Finding Israel’s Soul At The Movies
Many Jewish artists pride themselves on having empathy for the “the other,” even – especially ““ for Palestinians.
For example, “Miral,” a film released earlier this year, shows a Palestinian girl living under an Israeli occupation depicted as absolutely brutal. The director, Julian Schnabel, a Jew, was quoted as saying that he had “a personal Jewish responsibility” to make such a film, which was distributed by Harvey Weinstein, who’s Jewish, too.
Rabbi Irwin Kula, president of CLAL, has said of “Miral,” in the Los Angeles Jewish Journal, that what’s missing in the Israeli-Palestinian conflict is a “lack of empathy on both sides.” Miral “is fundamentally a meditation on empathy.”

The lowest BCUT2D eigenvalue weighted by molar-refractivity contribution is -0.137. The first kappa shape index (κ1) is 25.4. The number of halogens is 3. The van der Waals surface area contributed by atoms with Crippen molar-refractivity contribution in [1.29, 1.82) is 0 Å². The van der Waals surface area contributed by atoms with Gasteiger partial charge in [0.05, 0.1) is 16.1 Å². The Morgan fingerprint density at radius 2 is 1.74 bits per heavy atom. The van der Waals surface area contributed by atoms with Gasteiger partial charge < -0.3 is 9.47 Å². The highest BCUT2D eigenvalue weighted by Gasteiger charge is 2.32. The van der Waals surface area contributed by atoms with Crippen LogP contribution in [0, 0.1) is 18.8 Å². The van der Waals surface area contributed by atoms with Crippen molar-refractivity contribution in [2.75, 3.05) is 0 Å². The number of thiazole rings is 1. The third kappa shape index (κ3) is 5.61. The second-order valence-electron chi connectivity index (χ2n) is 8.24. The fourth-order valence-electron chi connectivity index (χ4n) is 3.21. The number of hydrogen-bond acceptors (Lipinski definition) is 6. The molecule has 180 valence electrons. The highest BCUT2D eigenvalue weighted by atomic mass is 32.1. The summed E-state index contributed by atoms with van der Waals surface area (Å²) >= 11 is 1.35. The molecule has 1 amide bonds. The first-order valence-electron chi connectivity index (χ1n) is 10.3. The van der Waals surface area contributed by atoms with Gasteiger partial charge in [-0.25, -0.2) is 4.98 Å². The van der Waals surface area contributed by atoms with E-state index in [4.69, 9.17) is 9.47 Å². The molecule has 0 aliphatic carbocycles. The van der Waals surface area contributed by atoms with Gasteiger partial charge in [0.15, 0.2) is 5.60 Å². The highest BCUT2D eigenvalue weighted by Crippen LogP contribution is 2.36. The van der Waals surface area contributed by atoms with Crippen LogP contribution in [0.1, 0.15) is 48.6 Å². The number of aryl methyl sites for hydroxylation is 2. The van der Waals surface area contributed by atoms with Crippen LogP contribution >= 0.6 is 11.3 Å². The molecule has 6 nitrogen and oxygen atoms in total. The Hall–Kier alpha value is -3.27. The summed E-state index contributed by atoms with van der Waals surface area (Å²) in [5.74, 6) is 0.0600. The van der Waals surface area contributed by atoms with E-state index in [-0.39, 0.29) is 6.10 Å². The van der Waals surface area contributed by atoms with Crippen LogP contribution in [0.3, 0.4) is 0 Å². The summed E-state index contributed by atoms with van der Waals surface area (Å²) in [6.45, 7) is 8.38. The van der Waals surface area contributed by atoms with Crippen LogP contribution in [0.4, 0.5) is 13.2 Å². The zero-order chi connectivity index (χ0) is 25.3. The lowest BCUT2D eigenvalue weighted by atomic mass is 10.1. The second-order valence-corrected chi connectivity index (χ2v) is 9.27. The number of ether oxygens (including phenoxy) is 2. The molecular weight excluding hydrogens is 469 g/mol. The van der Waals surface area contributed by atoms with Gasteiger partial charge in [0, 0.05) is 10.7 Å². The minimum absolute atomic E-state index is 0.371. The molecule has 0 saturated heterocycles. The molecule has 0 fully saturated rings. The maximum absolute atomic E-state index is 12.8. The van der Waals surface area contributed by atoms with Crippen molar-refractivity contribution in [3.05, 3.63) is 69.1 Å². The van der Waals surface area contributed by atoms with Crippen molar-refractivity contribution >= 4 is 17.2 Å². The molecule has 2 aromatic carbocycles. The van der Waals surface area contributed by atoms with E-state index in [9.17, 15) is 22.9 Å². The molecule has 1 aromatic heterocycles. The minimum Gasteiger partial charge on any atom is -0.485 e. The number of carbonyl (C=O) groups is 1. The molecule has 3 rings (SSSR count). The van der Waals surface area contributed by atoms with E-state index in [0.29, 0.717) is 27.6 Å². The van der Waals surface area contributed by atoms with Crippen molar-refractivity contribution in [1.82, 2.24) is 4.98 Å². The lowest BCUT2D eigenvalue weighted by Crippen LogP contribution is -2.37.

That only begs the question: In recent years, how many films have been made – anywhere – with empathy for, say, West Bank settlers? Of all the Jews in the film business, how many ever felt “a personal Jewish responsibility” to make films empathetic to Orthodox or old-school Zionist lives?